The road is long
After some years of watching big-ticket fantasies about muscle-bound sociopaths doing us all a gigantic favour by saving the world as we know it, The Hobbit: An Unexpected Journey is a shock to our movie-going sensibilities from the moment it begins. Sunlight pours into the frame; the rich, rolling greens of Hobbiton undulate before our eyes; the soft, indulgent voice of Ian Holm, the British actor who plays the elderly Bilbo Baggins in the Lord of the Rings movie franchise, welcomes us into a reminiscence about his younger self, a comfortable, bookish gentle hobbit with a deep distrust of adventure, who went along on one anyway.
What follows is by turns, and sometimes simultaneously, enchanting and irritating, although at a running time of 169 minutes, this film’s primary quality is simply that it is staggeringly long. J. R. R. Tolkien’s The Hobbit, unlike his opus The Lord of the Rings, is relatively small in size as well as imaginative scope, and unlike with film-maker Peter Jackson’s earlier Lord of the Rings trilogy, An Unexpected Journey, which will be followed by two sequels in 2013 and 2014, has to expand the action, not compress it.
In nearly three hours, the film just about covers the first six chapters of the book. An extended prologue introducing us to Middle-earth and the particular historical conflict in which Bilbo will come to play his part is beautifully judged, and will draw in Tolkien fans as well as newbies. At leisure, the film introduces us to the retiring, fussy Bilbo, who is part-charmed, part-bullied into accepting a part in a scheme whereby 13 dwarves attempt to recapture their long-lost homeland from a dragon, aided by maverick wizard Gandalf the Grey.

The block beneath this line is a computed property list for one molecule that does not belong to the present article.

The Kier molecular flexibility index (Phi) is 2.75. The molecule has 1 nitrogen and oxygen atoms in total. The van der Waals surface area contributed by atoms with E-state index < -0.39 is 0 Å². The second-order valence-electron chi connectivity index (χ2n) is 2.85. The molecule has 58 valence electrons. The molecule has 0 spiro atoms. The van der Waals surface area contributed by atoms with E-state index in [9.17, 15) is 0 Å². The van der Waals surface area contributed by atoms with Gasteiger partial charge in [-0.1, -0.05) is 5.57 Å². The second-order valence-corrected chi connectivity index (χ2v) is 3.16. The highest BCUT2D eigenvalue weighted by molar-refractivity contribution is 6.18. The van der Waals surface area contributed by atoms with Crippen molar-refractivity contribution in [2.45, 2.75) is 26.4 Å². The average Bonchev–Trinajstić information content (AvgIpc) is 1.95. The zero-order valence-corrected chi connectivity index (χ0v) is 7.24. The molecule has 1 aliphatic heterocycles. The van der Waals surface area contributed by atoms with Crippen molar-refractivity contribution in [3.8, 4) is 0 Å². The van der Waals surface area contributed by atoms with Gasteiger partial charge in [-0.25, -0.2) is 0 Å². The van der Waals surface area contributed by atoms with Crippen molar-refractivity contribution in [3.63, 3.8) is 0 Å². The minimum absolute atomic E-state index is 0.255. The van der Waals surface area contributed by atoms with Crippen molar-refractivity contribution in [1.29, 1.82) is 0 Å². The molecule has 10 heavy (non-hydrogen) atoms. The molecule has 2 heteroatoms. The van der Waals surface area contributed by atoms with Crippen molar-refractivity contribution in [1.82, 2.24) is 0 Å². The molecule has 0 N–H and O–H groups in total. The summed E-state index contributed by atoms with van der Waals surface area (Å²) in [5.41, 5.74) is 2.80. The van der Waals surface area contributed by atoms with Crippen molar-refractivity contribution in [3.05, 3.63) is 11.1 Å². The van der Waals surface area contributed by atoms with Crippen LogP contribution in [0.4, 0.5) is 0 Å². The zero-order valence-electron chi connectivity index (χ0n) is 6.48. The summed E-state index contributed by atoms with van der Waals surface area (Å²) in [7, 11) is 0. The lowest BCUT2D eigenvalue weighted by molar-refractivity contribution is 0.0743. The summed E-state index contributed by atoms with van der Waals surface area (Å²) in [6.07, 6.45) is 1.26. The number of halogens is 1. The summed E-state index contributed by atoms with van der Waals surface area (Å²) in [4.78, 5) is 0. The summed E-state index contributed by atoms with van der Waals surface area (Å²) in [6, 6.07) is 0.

Jackson, together with writers Philippa Boyens and Fran Walsh, ensures that you lose little of the tone and impact of the story even if you are unfamiliar with the books or earlier movies. Every joke arrives in the expected place, and every fight ends with a hoped-for result, but the predictability doesn’t quite diminish our enjoyment of them.
The Hobbit is a children’s book, and An Unexpected Journey is, unequivocally, a children’s film. Never is this more evident than in the outstanding action sequences in which the dwarven company fights off trolls and orcs (or goblins), all created by Tolkien with the sort of light touch that he was never to display in his works for older readers. The CGI effects are superb; Jackson’s Middle-earth comes alive in even more gorgeous detail than before. Nothing seems dated or awkward, except for the elves, with Hugo Weaving and Cate Blanchett reprising their roles as Elrond and Galadriel in cameo.
Grim, stiff and joyless, Jackson’s vision of the elven settlement Rivendell is a holdover from the warlike LOTR trilogy; they are a rare case where the film’s aesthetic seems unequal to the task of recreating Tolkien’s world.
The luxury of time allows Jackson to leave every memorable line and scene from the book in place. This serves all the classic sequences—the Bag End party, the riddle game, the trolls—well. But while stretching the text out may be good for extended fights with wolves, it weakens the movie as an adaptation, and ascribes a scale to The Hobbit that it does not actually possess. In fact, the structure of An Unexpected Journey doesn’t echo the book so much as the first film of the LOTR trilogy, The Fellowship of the Ring, with its narrative highs and lows arriving at suspiciously familiar places, and with the dispossessed dwarven king, Thorin Oakenshield, coming to stand in for Aragorn, the dispossessed human king.
Since 13 dwarves are about 10 too many for an ensemble cast, most of the Free Erebor company, at least in this instalment, are more easily identified by their beards than their names. This film narrows its emotional focus down to three heroes in the making. Thorin is played handsomely, if a little too grandiosely, by Richard Armitage. He carries the weight of a long and melancholy history, but the film allows us to glimpse the grumpy, fallible Thorin of the book only occasionally. Ian McKellen’s irrepressible Gandalf is more charming than he has ever been, and, happily, gets more screen time and action than ever before.
Bilbo, of course, is the heart of the film, and Martin Freeman, who starts off a bit nervily in the early sequences, develops him beautifully as his story progresses. In an age of super-nihilists, Tolkien’s tale of unlikely heroes may seem more hopelessly old-fashioned than ever. But Freeman’s warm-hearted, wobbly-kneed Bilbo isn’t meant to save the world; he only holds out a glimmer of hope, both to children and to adults, that you can be an idealist, and surprise yourself, even if you are very scared.
The Hobbit: An Unexpected Journey released in theatres on Friday.